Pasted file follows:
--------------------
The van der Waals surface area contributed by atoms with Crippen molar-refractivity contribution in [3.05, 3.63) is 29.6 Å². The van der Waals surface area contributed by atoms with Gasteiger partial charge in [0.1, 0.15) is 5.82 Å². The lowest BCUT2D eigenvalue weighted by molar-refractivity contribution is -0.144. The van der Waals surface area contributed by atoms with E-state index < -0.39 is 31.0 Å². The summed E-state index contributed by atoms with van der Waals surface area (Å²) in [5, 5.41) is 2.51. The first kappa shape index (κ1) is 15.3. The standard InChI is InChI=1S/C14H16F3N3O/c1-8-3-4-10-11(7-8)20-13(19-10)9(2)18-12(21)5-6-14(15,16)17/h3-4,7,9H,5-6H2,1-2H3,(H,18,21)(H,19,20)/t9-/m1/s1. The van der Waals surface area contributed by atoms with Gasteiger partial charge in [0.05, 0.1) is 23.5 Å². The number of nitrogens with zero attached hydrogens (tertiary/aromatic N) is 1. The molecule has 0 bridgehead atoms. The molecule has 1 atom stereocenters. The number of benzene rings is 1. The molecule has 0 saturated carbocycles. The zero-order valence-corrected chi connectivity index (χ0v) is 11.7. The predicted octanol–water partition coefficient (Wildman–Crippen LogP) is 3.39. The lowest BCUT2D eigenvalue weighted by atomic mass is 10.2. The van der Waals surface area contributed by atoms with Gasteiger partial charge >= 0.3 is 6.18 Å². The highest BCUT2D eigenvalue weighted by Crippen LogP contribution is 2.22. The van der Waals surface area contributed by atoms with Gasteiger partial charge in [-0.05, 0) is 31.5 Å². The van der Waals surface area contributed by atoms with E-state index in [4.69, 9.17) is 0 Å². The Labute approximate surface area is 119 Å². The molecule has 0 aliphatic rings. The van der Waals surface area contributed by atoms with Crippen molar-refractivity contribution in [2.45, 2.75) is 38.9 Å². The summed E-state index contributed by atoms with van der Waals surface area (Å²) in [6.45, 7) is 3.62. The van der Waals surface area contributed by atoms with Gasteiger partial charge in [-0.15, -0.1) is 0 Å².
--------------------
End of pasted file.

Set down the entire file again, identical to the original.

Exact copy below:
The van der Waals surface area contributed by atoms with Crippen molar-refractivity contribution in [3.05, 3.63) is 29.6 Å². The van der Waals surface area contributed by atoms with Gasteiger partial charge in [0.1, 0.15) is 5.82 Å². The lowest BCUT2D eigenvalue weighted by molar-refractivity contribution is -0.144. The van der Waals surface area contributed by atoms with E-state index < -0.39 is 31.0 Å². The summed E-state index contributed by atoms with van der Waals surface area (Å²) in [5, 5.41) is 2.51. The first kappa shape index (κ1) is 15.3. The standard InChI is InChI=1S/C14H16F3N3O/c1-8-3-4-10-11(7-8)20-13(19-10)9(2)18-12(21)5-6-14(15,16)17/h3-4,7,9H,5-6H2,1-2H3,(H,18,21)(H,19,20)/t9-/m1/s1. The van der Waals surface area contributed by atoms with Gasteiger partial charge in [0.05, 0.1) is 23.5 Å². The number of nitrogens with zero attached hydrogens (tertiary/aromatic N) is 1. The molecule has 0 bridgehead atoms. The molecule has 1 atom stereocenters. The number of benzene rings is 1. The molecule has 0 saturated carbocycles. The zero-order valence-corrected chi connectivity index (χ0v) is 11.7. The predicted octanol–water partition coefficient (Wildman–Crippen LogP) is 3.39. The lowest BCUT2D eigenvalue weighted by atomic mass is 10.2. The van der Waals surface area contributed by atoms with Gasteiger partial charge >= 0.3 is 6.18 Å². The highest BCUT2D eigenvalue weighted by Crippen LogP contribution is 2.22. The van der Waals surface area contributed by atoms with Gasteiger partial charge in [-0.05, 0) is 31.5 Å². The van der Waals surface area contributed by atoms with E-state index in [4.69, 9.17) is 0 Å². The Labute approximate surface area is 119 Å². The molecule has 0 aliphatic rings. The van der Waals surface area contributed by atoms with Crippen molar-refractivity contribution in [2.45, 2.75) is 38.9 Å². The summed E-state index contributed by atoms with van der Waals surface area (Å²) in [6.45, 7) is 3.62. The van der Waals surface area contributed by atoms with Gasteiger partial charge in [-0.15, -0.1) is 0 Å².